RESULTS: Until now several groups of compounds, namely amino acids (1, 2), cinnamic acid (3), fatty acids (4-14), glycerol derivatives (15-18) and cerebrosides (19-34), flavonoids (35), hydantoins (36-38), lignin monomers (39-44), nucleobases (45-48), pheophorbides (49-52), phthalate (53), terpene and steroids (54-59) and vitamins (60, 61) were isolated and characterized from Typhonium. These phytochemicals were investigated for their anticancer properties, and results confirmed the promising growth inhibitory effect and anticancer activities against human lung, breast, prostate and colon cancer cells. The anticancer activity of these compounds appears to be mediated through the induction of apoptotic cell death. These phytochemicals further reported to exhibit other pharmacological efficacies, including anti-inflammatory, antioxidant, antiviral, anti-allergic, neuroprotective and hepato-protective properties.

    CONCLUSION: This is the first review to summarize the anticancer properties of all isolated compounds of Typhonium genus with confirmed chemical structures. Further advanced studies are necessary to establish the detailed signaling pathways that are involved in the anticancer property of the compounds.

  5. Ming-Tatt L, Khalivulla SI, Akhtar MN, Lajis N, Perimal EK, Akira A, et al.
    Pharmacol. Biochem. Behav., 2013 Dec;114-115:58-63.
    PMID: 24201054 DOI: 10.1016/j.pbb.2013.10.019
    The present study investigated the analgesic effect of a novel synthetic cyclohexanone derivative, 2,6-bis-4-(hydroxyl-3-methoxybenzilidine)-cyclohexanone or BHMC in a mouse model of chronic constriction injury-induced neuropathic pain. It was demonstrated that intraperitoneal administration of BHMC (0.03, 0.1, 0.3 and 1.0mg/kg) exhibited dose-dependent inhibition of chronic constriction injury-induced neuropathic pain in mice, when evaluated using Randall-Selitto mechanical analgesiometer. It was also demonstrated that pretreatment of naloxone (non-selective opioid receptor blocker), nor-binaltorphimine (nor-BNI, selective κ-opioid receptor blocker), but not β-funaltrexamine (β-FN, selective μ-opioid receptor blocker) and naltrindole hydrochloride (NTI, selective δ-opioid receptor blocker), reversed the anti-nociceptive effect of BHMC. In addition, the analgesic effect of BHMC was also reverted by pretreatment of 1H-[1,2,4]Oxadiazole[4,3-a]quinoxalin-1-one (ODQ, soluble guanosyl cyclase blocker) and glibenclamide (ATP-sensitive potassium channel blocker) but not Nω-nitro-l-arginine (l-NAME, a nitric oxide synthase blocker). Taken together, the present study demonstrated that the systemic administration of BHMC attenuated chronic constriction, injury-induced neuropathic pain. We also suggested that the possible mechanisms include κ-opioid receptor activation and nitric oxide-independent cyclic guanosine monophosphate activation of ATP-sensitive potassium channel opening.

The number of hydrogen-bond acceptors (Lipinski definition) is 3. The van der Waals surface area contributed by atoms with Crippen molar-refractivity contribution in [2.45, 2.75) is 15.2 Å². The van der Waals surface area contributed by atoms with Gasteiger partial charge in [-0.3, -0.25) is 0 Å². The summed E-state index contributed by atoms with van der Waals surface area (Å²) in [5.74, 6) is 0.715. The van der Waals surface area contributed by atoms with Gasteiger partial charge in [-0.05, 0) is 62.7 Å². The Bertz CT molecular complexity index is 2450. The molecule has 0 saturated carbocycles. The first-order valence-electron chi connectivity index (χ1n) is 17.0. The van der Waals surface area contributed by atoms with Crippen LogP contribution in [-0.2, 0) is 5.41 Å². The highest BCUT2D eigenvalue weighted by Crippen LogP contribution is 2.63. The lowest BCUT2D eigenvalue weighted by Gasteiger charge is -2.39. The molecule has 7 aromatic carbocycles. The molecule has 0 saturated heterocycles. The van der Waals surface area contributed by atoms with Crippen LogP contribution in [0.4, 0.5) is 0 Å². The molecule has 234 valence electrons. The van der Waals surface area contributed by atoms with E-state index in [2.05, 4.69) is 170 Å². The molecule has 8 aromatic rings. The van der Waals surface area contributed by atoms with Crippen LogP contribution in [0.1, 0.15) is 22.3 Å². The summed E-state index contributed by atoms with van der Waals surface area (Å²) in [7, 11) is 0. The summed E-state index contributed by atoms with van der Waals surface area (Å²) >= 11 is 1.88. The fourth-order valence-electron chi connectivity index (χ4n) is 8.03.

6. Ming-Tatt L, Khalivulla SI, Akhtar MN, Mohamad AS, Perimal EK, Khalid MH, et al.
    Basic Clin Pharmacol Toxicol, 2012 Mar;110(3):275-82.
    PMID: 21967232 DOI: 10.1111/j.1742-7843.2011.00804.x
    This study investigated the potential antinociceptive efficacy of a novel synthetic curcuminoid analogue, 2,6-bis-(4-hydroxy-3-methoxybenzylidene)cyclohexanone (BHMC), using chemical- and thermal-induced nociception test models in mice. BHMC (0.03, 0.1, 0.3 and 1.0 mg/kg) administered via intraperitoneal route (i.p.) produced significant dose-related inhibition in the acetic acid-induced abdominal constriction test in mice with an ID(50) of 0.15 (0.13-0.18) mg/kg. It was also demonstrated that BHMC produced significant inhibition in both neurogenic (first phase) and inflammatory phases (second phase) of the formalin-induced paw licking test with an ID(50) of 0.35 (0.27-0.46) mg/kg and 0.07 (0.06-0.08) mg/kg, respectively. Similarly, BHMC also exerted significant increase in the response latency period in the hot-plate test. Moreover, the antinociceptive effect of the BHMC in the formalin-induced paw licking test and the hot-plate test was antagonized by pre-treatment with the non-selective opioid receptor antagonist, naloxone. Together, these results indicate that the compound acts both centrally and peripherally. In addition, administration of BHMC exhibited significant inhibition of the neurogenic nociception induced by intraplantar injections of glutamate and capsaicin with ID(50) of 0.66 (0.41-1.07) mg/kg and 0.42 (0.38-0.51) mg/kg, respectively. Finally, it was also shown that BHMC-induced antinociception was devoid of toxic effects and its antinociceptive effect was associated with neither muscle relaxant nor sedative action. In conclusion, BHMC at all doses investigated did not cause any toxic and sedative effects and produced pronounced central and peripheral antinociceptive activities. The central antinociceptive activity of BHMC was possibly mediated through activation of the opioid system as well as inhibition of the glutamatergic system and TRPV1 receptors, while the peripheral antinociceptive activity was perhaps mediated through inhibition of various inflammatory mediators.
  7. Mohamad AS, Akhtar MN, Khalivulla SI, Perimal EK, Khalid MH, Ong HM, et al.
    Basic Clin Pharmacol Toxicol, 2011 Jun;108(6):400-5.
    PMID: 21214864 DOI: 10.1111/j.1742-7843.2010.00670.x
    The possible mechanisms of action in the antinociceptive activity induced by systemic administration (intraperitoneal, i.p.) of flavokawin B (FKB) were analysed using chemical models of nociception in mice. It was demonstrated that i.p. administration of FKB to the mice at 0.3, 1.0, 3.0 and 10 mg/kg produced significant dose-related reduction in the number of abdominal constrictions. The antinociception induced by FKB in the acetic acid test was significantly attenuated by i.p. pre-treatment of mice with L-arginine, the substrate for nitric oxide synthase or glibenclamide, the ATP-sensitive K(+) channel inhibitor, but was enhanced by methylene blue, the non-specific guanylyl cyclase inhibitor. FKB also produced dose-dependent inhibition of licking response caused by intraplantar injection of phorbol 12-myristate 13-acetate, a protein kinase C activator (PKC). Together, these data indicate that the NO/cyclic guanosine monophosphate/PKC/ATP-sensitive K(+) channel pathway possibly participated in the antinociceptive action induced by FKB.